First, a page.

Is Butane Heavier than Air – Is Butane Lighter than Air – Is LPG Lighter than Air
Butane is 2.006 times heavier than air, under the same temperature and pressure conditions. Butane has a molar mass of 58.124 g/mol vs 28.97 g/mol for air. So, butane is slightly more than twice the weight of air.
Butane gas relative density is heavier than air. Butane relative density is not lighter than air. Butane weighs 2.5436 kg/m³ whilst air weighs 1.225 kg/m³ (with both 15°C at 1 atm), so slightly more than twice the weight.
LPG (propane gas) is not lighter than air. In fact, LPG is over 50% heavier than air at sea level (1 atm). LPG density (propane density) is 1.55 times heavier than air.
So, LPG (propane) is heavier than air.
As a result, LPG gas, both propane and butane, will settle in low places.
LPG Density – Is LPG is Lighter than Air
LPG is not lighter than air. LPG is heavier than air. Butane is a bit more than 2 times heavier than air. Butane gas weighs 2.5436 kg/m³ whilst air weighs 1.225 kg/m³. Propane is 1.55 times heavier than air. Propane gas weighs 1.898 kg/m³ vs air at 1.225 kg/m³. (All at 15°C and 1 atm).
Specific Gravity of LPG (propane gas) is 1.55 (air = 1.00).
Is LPG (Propane & Butane)
At standard temperature and pressure – STP¹ – LPG is a gas.
LPG gas (vapour) is heavier than air.
The following apply to LPG, as a gas:
● LPG – propane – weighs 0.1162 lbs/ft³. Air weighs 0.0752 lbs/ft³.
Note that LPG gas is also referred to as “LPG vapour”.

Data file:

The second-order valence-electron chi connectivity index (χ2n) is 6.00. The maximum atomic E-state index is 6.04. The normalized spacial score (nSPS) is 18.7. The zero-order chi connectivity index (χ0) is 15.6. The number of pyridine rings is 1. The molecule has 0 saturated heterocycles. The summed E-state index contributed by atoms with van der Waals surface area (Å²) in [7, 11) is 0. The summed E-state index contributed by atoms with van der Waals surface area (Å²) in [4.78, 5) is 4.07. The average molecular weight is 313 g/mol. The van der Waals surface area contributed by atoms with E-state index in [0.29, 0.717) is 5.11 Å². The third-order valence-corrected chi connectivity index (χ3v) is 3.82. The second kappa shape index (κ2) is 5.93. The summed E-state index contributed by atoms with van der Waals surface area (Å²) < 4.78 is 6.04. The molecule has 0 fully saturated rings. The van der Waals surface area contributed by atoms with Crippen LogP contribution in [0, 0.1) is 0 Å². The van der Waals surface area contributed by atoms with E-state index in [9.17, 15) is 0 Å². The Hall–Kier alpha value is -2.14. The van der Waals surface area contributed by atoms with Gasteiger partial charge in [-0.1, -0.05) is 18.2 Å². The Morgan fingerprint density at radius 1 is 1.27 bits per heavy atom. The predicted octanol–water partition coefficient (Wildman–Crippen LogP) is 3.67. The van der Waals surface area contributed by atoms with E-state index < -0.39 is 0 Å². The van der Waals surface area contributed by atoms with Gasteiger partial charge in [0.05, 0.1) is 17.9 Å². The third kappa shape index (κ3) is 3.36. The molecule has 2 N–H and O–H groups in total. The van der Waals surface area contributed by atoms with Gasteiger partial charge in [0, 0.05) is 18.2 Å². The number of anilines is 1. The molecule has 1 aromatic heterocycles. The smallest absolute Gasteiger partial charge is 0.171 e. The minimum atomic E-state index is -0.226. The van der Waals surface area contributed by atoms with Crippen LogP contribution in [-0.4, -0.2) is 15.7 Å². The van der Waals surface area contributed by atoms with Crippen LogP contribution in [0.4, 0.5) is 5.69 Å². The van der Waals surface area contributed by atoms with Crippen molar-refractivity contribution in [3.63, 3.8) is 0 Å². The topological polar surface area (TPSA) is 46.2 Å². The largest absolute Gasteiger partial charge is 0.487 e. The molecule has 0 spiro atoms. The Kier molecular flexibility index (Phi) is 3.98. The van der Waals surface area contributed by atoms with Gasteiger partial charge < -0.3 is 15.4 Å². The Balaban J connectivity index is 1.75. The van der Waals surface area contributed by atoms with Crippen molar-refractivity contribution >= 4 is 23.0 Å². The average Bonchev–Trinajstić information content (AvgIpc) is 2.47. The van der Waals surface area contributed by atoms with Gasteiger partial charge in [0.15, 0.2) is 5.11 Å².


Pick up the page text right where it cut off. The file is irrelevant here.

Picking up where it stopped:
Vapour (vapor is the US spelling) is the more technically correct term.
Note that vapours are gases however not all gases are vapours.
¹STP – Standard Temperature and Pressure – is defined as 0°C (32°F) and 1 atm (14.7 psia or 0 psig)
Is Butane Heavier than Air – Is Butane Lighter than Air
Butane is heavier than air, Butane is not lighter than air. Butane gas is 2.08 times heavier than air.
Butane weighs 2.5436 kg/m³ whilst Air weighs 1.225 kg/m³ (15°C at 1 atm). So, Butane is a bit more than 2x heavier than air.
Butane is one of the gases, along with propane, that is classified as LPG.
Why It’s Important to Know
In the event of an LPG gas leak, it is important to remember that LPG is heavier than air.
Leaking gas will settle to the lowest point, including basements and under houses.
Pits and drains are also obvious collection points.
So, if you have a leak, don’t assume that all of the gas is gone just because you no longer smell it on the main level of your home.
Be sure that the gas has dissipated everywhere, even within the low spots inside and around your home.
LPG Density – Specific Gravity of Liquid LPG
LPG density is less than that of water. LPG density or specific gravity is about half that of water, with 1 litre equalling 0.51 kg (at 15°C). Unlike water, 1 kilogram of LPG does NOT equal 1 litre of LPG. 1kg of LPG has a volume of 1.96L.
LPG is a liquid when stored under pressure in a cylinder or other vessel.
Conversely, 1L of LPG (propane) weighs 0.51kg (at 15°C).
Expressed in USA units of measure, 1 lb of propane (at 60°F) has a volume of 0.24 US gallons.
Conversely, 1 US gallon of propane (at 60°F) only weighs 4.23 lbs, instead of the 8.34 lbs it would weigh if it was water.
Propane is 580.88 kg/m³ (at boiling point of -42°C or -44°F)
Butane is 601.26 kg/m³ (at boiling point of -0.4°C or 31.3°F)
The specific gravity (SG) of liquid Butane is 0.601 (at 25°C)
LPG Liquid to Gas or LPG Gas to Liquid
Note that the following are liquid to gas or gas to liquid conversions:
● LPG kg to m³ (1kg = 0.53m³) or m³ to kg (1m³ = 1.89kg)
● LPG litres to m³ (1L = 0.27m³) or m³ to litres (1m³ = 3.70L)
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The information in this article is derived from various sources and is believed to be correct at the time of publication. However, the information may not be error free and may not be applicable in all circumstances.